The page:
Nevada is about to get more than twice what it usually gets in federal housing trust fund grants. Senator Catherine Cortez Masto D-NV., made the announcement last week.
It is good news in a state that faces a steep affordable housing deficit, but how far will $6.7 million go as families scramble for an affordable place to live?
Depending on who you ask, State of Nevada contributor John L. Smith said, there is a shortage of between 71,000 and 80,000 affordable housing units.
“That’s a huge problem. It’s a challenge for families. It’s a challenge for individuals of low income,” he said.
The money will be used to repair and maintain affordable housing, not build any new housing. Smith said the nonprofit Nevada HAND has been focused on this issue for a long time.
“Their statistics are really kind of staggering when you talk about the deficit of available housing to start with and then from there just what a family has to do in order to get into, say, for instance, a two-bedroom apartment," he said.
According to Nevada HAND, a family needs to be making $40,000 a year to afford a two-bedroom apartment in Southern Nevada, which is about $18 an hour.
Housing and Urban Development defines affordable housing as being 30 percent or less of someone's income.
“It’s really about income and availability and affordability," Smith said, "So, there are a lot of balls to balance there, and unfortunately, in Southern Nevada, we’re showing that we’re way behind the curve even though we have government entities working on it every day.”
With such a large problem, $6.7 million doesn't seem like a lot of money, but it's not really about the money but about the message.
“If you go by the dollar amount, it’s a drop in the bucket, but if you look at it in the long term, folks at the highest levels of our government and our representatives in Congress, they’re focused on this issue,” he said.
President Joe Biden talked about affordable housing during his campaign. Smith said Democrats have taken the issue on as theirs, but at some point, he said, "you have to produce."
“I think a lot of people that are hurting are going to be looking for the new administration to make good on some of its promising regarding affordable housing,” he said.
The Plaza Celebrates 50 Years:
“I guess I’m one of the locals who remembers when it opened,” Smith said.
The property was, at one time, the "big sexy" downtown.
“It was great! The pool on the second floor that you always had a hard time getting into," Smith said, but he added you could sneak in - if you were a local.
The hotel-casino has gone through a number of iterations, he said. It was once the Union Plaza and the Jackie Gaughan's Plaza.
It was also home to a notable show:
“Let’s not forget ‘Nudes on Ice,’ the all-time favorite Vegas reference,” Smith said.
But the new operators are hoping for it to be part of the new downtown Las Vegas experience.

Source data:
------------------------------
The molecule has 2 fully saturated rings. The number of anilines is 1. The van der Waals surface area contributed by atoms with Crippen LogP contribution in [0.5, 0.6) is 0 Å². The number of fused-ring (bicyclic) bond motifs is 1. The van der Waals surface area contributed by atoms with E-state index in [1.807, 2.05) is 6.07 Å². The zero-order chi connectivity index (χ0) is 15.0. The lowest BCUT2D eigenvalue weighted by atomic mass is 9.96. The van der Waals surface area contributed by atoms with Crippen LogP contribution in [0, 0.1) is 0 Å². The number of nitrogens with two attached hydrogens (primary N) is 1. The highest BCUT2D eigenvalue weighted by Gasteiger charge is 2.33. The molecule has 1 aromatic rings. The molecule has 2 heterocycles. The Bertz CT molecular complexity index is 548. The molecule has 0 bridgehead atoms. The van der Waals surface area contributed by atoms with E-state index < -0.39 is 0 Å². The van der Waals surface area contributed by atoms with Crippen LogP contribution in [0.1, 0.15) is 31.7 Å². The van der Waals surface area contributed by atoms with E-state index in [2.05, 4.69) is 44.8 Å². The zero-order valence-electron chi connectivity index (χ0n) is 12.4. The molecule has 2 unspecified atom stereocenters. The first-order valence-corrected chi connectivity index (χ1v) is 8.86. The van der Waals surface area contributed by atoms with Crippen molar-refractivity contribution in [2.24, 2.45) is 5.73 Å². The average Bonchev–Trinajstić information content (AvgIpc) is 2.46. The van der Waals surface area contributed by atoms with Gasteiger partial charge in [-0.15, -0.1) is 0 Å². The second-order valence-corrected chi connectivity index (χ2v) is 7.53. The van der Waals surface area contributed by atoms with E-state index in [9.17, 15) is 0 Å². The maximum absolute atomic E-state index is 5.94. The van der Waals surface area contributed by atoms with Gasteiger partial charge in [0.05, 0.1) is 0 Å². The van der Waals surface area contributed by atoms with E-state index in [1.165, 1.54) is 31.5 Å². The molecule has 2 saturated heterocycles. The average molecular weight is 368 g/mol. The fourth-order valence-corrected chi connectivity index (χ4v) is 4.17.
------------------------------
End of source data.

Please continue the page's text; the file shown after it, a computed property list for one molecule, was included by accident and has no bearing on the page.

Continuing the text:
“They’re looking forward to kind of celebrating this place that brings out nostalgia and it's had its own little star turns over the years,” Smith said.
One of its most memorable "star turns" came in "Back to the Future II" where it was villain Biff Tannen's casino. A scene from "Casino" was filmed there, and it was featured in the movie "Cool World."
Over the past decade, the property has been cleaned up, Smith said. Former Mayor Oscar Goodman's steakhouse brought a lot of people who hadn't been there in years to the building.
Like other properties downtown, Smith believes the Plaza will benefit from the arrival of the "new big sexy" Circa.
“You’re going to see more changes downtown. It always helps that Circa, Derek Stevens place, opened," he said, "That’s like a new beacon, showing that there’s a new generation on the scene now.”
Changes at the Beverly Rogers Carol C. Harter Black Mountain Institute:
"Joshua Wolf Shenk who was the executive director there for a number of years, really dynamic character, brought a lot of energy to the scene," Smith said, "However, he is resigned and departed. It is unclear exactly the reasons for it."
Like everyone else, the prestigious literary institute has had a tough year, Smith said.
"But for organizations that were all about outreach to the community and all about making appearances, gatherings and causing that kind of synergy to take place and certainly when it comes to literature, Black Mountain was that kind of hub, they had a really hard year," he said.
The institute is high profile in literary circles, Smith said, and Shenk was part of that profile.
(Editor's note: John L. Smith incorrectly said the Plaza was featured in "Who Framed Roger Rabbit.")
John L. Smith, contributor
You won’t find a paywall here. Come as often as you like — we’re not counting. You’ve found a like-minded tribe that cherishes what a free press stands for. If you can spend another couple of minutes making a pledge of as little as $5, you’ll feel like a superhero defending democracy for less than the cost of a month of Netflix.